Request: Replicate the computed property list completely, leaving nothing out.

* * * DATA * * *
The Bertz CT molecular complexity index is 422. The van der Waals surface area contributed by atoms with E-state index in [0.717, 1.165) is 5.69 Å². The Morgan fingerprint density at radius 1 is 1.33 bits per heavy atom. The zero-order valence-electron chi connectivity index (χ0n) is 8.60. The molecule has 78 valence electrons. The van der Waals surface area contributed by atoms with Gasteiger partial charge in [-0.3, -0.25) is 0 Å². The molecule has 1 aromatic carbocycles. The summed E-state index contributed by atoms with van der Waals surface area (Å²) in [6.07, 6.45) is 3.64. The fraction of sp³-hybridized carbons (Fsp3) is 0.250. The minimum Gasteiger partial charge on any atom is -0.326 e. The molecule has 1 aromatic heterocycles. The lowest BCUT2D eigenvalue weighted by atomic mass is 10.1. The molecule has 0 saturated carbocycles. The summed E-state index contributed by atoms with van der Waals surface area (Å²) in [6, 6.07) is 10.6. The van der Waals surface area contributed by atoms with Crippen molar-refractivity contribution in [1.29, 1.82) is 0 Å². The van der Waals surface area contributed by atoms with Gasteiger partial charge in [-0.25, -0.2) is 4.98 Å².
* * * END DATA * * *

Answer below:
The Bertz CT molecular complexity index is 422. The van der Waals surface area contributed by atoms with E-state index in [0.717, 1.165) is 5.69 Å². The Morgan fingerprint density at radius 1 is 1.33 bits per heavy atom. The zero-order valence-electron chi connectivity index (χ0n) is 8.60. The molecule has 78 valence electrons. The van der Waals surface area contributed by atoms with Gasteiger partial charge in [-0.3, -0.25) is 0 Å². The molecule has 1 aromatic carbocycles. The summed E-state index contributed by atoms with van der Waals surface area (Å²) in [6.07, 6.45) is 3.64. The fraction of sp³-hybridized carbons (Fsp3) is 0.250. The minimum Gasteiger partial charge on any atom is -0.326 e. The molecule has 1 aromatic heterocycles. The lowest BCUT2D eigenvalue weighted by atomic mass is 10.1. The molecule has 0 saturated carbocycles. The summed E-state index contributed by atoms with van der Waals surface area (Å²) in [6, 6.07) is 10.6. The van der Waals surface area contributed by atoms with Crippen molar-refractivity contribution in [1.29, 1.82) is 0 Å². The van der Waals surface area contributed by atoms with Gasteiger partial charge in [-0.25, -0.2) is 4.98 Å².